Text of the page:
• Nullification is a reserved power within the meaning of the 10th Amendment. The Constitution doesn’t prohibit States from nullifying, and We reserved the power to do it.
• God requires us to disobey civil authorities when they violate God’s Law. That’s why the 2nd para of the Declaration of Independence says we have the duty to overthrow tyrannical government. See: The Biblical Foundation of our Constitution.
• Nullification is required by Oath of Office: Article VI, cl. 3 requires all State officers and judges to “support” the federal Constitution. Therefore, when the federal government violates the Constitution, the States must smack them down.
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9. Teddy Roosevelt ran on the Progressive Platform of 1912. Both major parties have been dominated by progressives ever since.
10. Hamilton says, respecting the Legislative Branch (Federalist No. 78, 10th para):
“…every act of a delegated authority, contrary to the tenor of the commission under which it is exercised, is void. No legislative act, therefore, contrary to the Constitution, can be valid. To deny this, would be to affirm, that the deputy is greater than his principal; that the servant is above his master; that the representatives of the people are superior to the people themselves; that men acting by virtue of powers, may do not only what their powers do not authorize, but what they forbid.” [emphasis mine]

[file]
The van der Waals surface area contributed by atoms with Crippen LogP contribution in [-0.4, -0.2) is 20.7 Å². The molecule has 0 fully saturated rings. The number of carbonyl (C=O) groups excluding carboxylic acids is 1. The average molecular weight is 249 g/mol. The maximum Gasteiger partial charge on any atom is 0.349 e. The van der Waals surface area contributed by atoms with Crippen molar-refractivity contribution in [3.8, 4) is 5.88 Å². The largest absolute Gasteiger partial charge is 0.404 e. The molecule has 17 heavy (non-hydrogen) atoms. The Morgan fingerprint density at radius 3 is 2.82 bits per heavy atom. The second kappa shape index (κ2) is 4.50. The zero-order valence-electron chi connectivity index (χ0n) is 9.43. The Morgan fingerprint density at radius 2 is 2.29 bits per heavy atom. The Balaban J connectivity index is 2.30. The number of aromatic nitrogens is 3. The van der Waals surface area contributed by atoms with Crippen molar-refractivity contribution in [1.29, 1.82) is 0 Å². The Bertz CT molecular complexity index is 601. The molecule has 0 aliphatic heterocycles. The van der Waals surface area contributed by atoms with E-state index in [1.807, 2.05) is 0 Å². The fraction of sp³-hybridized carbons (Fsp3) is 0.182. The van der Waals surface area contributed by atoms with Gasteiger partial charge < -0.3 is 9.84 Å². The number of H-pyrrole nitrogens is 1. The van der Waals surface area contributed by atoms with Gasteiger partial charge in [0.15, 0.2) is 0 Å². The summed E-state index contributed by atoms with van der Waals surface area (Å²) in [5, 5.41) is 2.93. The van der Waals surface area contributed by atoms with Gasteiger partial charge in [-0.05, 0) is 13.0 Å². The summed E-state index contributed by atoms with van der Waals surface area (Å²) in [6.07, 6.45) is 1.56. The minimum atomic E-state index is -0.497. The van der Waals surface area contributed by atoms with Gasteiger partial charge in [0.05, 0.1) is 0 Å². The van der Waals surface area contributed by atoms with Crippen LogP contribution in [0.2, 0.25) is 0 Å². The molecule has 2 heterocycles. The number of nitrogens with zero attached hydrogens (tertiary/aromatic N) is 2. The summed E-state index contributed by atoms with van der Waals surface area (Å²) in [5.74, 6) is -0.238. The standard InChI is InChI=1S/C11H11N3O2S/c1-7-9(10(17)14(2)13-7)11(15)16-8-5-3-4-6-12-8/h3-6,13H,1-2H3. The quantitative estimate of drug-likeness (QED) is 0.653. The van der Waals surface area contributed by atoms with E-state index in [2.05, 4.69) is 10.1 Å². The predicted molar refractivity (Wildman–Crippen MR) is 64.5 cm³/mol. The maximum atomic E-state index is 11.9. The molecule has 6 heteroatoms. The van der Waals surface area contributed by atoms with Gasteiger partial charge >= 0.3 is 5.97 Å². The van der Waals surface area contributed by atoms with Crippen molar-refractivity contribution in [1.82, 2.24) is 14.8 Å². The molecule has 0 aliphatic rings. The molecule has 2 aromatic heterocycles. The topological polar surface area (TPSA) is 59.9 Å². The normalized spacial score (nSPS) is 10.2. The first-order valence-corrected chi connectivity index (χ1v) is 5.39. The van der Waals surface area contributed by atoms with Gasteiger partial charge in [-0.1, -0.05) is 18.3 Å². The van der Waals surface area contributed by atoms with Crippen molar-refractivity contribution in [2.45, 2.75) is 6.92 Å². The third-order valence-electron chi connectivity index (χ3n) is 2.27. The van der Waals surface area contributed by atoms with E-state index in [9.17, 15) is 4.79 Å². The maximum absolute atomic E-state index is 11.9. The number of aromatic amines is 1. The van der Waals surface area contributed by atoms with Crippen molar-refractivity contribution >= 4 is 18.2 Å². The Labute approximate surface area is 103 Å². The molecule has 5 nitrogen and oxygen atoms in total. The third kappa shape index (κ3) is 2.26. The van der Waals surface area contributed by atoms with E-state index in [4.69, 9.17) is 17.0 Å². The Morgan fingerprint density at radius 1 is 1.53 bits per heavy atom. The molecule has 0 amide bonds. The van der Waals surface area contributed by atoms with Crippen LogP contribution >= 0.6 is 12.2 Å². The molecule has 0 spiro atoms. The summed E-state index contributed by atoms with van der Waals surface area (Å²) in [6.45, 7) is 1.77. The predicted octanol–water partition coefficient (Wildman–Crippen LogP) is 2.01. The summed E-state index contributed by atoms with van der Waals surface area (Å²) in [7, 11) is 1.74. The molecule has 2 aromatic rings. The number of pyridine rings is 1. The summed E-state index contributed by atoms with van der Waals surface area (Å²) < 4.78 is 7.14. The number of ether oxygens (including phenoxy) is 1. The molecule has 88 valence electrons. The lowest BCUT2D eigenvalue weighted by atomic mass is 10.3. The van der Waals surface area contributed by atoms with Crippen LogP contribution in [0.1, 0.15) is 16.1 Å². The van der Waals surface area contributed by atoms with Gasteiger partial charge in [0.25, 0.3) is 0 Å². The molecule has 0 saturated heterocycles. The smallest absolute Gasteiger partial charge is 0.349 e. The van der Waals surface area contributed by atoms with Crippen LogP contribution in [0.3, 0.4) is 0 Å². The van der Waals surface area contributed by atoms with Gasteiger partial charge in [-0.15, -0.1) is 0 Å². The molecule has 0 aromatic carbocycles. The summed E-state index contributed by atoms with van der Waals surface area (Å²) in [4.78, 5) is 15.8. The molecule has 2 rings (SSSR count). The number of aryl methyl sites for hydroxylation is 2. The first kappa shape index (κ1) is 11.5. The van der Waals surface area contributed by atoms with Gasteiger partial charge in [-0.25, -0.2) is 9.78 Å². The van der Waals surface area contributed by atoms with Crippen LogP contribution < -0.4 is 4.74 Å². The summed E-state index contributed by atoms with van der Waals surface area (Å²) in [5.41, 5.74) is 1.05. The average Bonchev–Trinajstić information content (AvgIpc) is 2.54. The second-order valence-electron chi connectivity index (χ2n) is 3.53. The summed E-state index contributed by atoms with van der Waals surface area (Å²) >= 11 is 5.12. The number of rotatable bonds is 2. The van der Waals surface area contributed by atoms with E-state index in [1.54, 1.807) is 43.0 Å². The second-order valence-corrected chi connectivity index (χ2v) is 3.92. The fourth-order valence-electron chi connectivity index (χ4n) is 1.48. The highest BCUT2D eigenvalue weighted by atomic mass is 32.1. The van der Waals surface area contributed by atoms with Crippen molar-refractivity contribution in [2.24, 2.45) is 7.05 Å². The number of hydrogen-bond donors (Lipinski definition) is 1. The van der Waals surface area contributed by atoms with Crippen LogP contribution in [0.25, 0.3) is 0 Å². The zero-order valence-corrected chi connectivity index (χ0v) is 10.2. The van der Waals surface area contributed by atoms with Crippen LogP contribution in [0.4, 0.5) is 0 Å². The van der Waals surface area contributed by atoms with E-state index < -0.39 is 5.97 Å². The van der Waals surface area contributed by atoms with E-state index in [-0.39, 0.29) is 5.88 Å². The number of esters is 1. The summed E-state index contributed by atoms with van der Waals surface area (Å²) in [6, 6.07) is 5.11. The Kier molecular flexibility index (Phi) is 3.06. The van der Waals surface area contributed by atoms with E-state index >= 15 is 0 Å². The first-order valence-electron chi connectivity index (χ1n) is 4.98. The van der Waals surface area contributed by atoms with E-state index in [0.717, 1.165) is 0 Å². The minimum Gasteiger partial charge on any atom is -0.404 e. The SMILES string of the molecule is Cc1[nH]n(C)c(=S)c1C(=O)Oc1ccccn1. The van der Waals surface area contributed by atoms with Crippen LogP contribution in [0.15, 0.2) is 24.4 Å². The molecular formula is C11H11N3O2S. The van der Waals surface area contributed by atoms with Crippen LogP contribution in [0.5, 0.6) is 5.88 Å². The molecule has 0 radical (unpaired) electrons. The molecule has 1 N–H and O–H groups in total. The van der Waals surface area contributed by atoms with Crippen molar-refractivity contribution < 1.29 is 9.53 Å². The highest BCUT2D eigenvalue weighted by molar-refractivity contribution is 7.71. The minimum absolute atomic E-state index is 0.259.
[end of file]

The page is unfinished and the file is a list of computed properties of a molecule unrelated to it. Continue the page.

The Tariff Act of 1828 was constitutional; but benefited the Northeast
at the expense of the South. It thus violated our Founding Principle
that governments exist to secure the rights God gave us. God
never gave us the right to be free of competition in business! Since the
tariff was constitutional, but unjust, the remedy was to get Congress
to fix it.
12. Madison’s Notes on Nullification (1834) are long & rambling. Copy to Word, enlarge the type, & color-code to sort out the strands of arguments. Keep in mind that what Madison is addressing is S. Carolina’s peculiar doctrine where they wanted to nullify a constitutional tariff!
� 2013 Publius Huldah - All Rights Reserved
Publius Huldah is a retired attorney who now lives in Tennessee. Before getting a law degree, she got a degree in philosophy where she specialized in political philosophy and epistemology (theories of knowledge). She now writes extensively on the U.S. Constitution, using the Federalist Papers to prove its original meaning and intent. She also shows how federal judges and politicians have ignored Our Constitution and replaced it with their personal opinions and beliefs.h